Life insurance policies. It is possible that the policies you have in place are OK and should be left alone. Another option available when people are insurable without being rated up for a health issue is to replace cash value insurance with term insurance. A 15 year term policy might be appropriate for someone who is 51. In that case, the cash value could be freed up for investment.
How to access the cash value? Tax rules allow the conversion of cash value into an annuity without paying taxes. This is called a 1035 tax free exchange. For life insurance, the principal can be withdrawn before the gains. So, some people take out the principal (tax free amount) from their cash value and then roll the taxable portion to an annuity. Up to $6,500 per spouse of tax free withdrawals could be put into a Roth IRA, assuming both are eligible for Roth. Then, only the taxable portion could be exchanged into one or more annuities. I would caution against the high-fee annuities, which have long periods of surrender charges.
After money from life insurance is exchanged into an annuity, the gains (taxable) must be withdrawn before the principal. That is the opposite of a cash value life insurance policy (tax free money comes out first), which is why you want to plan any disbursements/exchanges from life insurance carefully. Last point is that once you exchange money from life insurance to an annuity, you cannot exchange it back to life insurance without being taxed on any gains.
I hope this discussion is helpful. We would need to know more about your situation to give you recommendations.
Hi, thank you for your question. Just on the surface, those policies can be extremely valuable. I would do a complete review of your policies first so that options can be discussed with you. Those policies can be a part of your long term outlook for retirement.
In regards to how to save - here are the key questions you are going to have to address to ensure you have the desired retirement outlook you are looking for long term:
1. What rate of return do I need on my savings and investments in order to retire at my current standard of living and have my money last to live expectancy?
2. How much do I need to put away on a monthly or annual basis in order to retire at my current standard of living and have my money last to live expectancy?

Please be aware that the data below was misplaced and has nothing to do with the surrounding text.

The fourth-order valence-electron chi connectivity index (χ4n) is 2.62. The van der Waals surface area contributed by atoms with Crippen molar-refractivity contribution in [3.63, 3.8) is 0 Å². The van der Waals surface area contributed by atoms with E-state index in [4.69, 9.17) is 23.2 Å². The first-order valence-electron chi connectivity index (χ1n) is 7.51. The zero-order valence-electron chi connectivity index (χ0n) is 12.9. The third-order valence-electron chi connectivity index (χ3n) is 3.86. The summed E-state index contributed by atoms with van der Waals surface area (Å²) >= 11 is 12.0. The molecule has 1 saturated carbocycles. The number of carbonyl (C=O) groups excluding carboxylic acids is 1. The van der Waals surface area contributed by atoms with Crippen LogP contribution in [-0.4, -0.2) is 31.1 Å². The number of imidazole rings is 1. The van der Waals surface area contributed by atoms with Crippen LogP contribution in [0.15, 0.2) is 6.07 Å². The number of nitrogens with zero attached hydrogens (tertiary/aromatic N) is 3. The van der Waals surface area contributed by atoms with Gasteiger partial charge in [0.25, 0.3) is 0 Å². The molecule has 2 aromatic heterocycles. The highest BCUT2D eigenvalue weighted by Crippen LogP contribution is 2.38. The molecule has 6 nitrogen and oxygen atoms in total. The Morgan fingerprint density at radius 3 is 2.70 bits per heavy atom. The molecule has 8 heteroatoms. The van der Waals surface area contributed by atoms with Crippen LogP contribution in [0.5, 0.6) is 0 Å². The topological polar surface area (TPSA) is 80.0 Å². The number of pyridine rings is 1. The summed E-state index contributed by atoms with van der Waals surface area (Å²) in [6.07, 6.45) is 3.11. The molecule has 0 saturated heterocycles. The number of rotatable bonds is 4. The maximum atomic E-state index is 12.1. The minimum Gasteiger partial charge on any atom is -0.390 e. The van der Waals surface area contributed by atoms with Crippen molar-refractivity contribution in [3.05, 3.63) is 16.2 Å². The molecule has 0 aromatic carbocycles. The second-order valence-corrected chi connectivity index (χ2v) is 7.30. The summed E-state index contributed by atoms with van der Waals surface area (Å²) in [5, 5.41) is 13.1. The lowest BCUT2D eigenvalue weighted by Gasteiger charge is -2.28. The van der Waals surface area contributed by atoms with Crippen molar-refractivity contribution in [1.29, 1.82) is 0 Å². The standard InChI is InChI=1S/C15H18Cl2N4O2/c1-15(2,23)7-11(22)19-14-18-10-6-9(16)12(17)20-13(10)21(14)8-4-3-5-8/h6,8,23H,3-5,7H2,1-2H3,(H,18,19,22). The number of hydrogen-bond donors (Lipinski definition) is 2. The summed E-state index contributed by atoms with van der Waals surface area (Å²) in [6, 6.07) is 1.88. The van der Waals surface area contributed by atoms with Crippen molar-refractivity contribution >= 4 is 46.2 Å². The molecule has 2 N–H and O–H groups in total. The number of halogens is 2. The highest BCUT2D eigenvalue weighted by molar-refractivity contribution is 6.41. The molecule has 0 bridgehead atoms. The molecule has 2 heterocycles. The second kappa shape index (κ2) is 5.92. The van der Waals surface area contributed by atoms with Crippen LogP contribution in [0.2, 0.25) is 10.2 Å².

3. If I didn't change anything I am doing now, how long would I have to work and have my money last to live expectancy?
4. If I didn't change anything I am doing now, what would be my potential lifestyle reduction at retirement in order for my money to last til life expectancy?
If you don't know the answers to these questions, reach out to me and I would be honored to share how these questions affect your overall retirement picture.
Best wishes! - Roger
Congratulations on getting your son through college. Although you are late in 'beginning' you should absolutely start saving for retirement. What kind of account you use partly depends on your current tax bracket.
First, if your employer has a company retirement plan, you should max that out to get the employer matching contributions. Now that you are over 50 years old, you can defer up to $24,500 into employer provided 401k, 403b, 457b and Roth 401k plan. That includes a solo 401k if you are self-employed.
If your employer does not offer a company plan, use a traditional IRA or Roth IRA depending on your tax bracket. The higher brackets means you are able to lower your current income by the amount of the contribution (up to $6,500/year for ages over 50). More information would help with that decision.
If only one of your is employed, you may make an equal 'spousal' contribution to a spousal IRA or Roth as long as you make at least $13,000 in earned income.
If your cash flow allows, you also need a taxable brokerage account for savings over the IRA contribution limits. Since you are late to the game, you need to sock away as much as possible. In a taxable account you invest with tax consequences in mind. Meaning you use long-term equity investments (over 365 days), tax-free investments (municipal bonds) and qualified dividend paying equity investments.
If those terms are Greek to you I suggest you find a CERTIFIED FINANCIAL PLANNER (TM) to help you. You can also learn on Investopedia. I also recommend BetterInvesting, a non-profit organization that teaches people how to research companies and maintain a portfolio. See www.betterinvesting.com for a free trial.
Until you have a overall picture of your financial situation I would not make any recommendations on your life insurance. You need to have your options analyzed to see if that would help you.
Keep learning and investing,
Christi Powell, CFP, RICP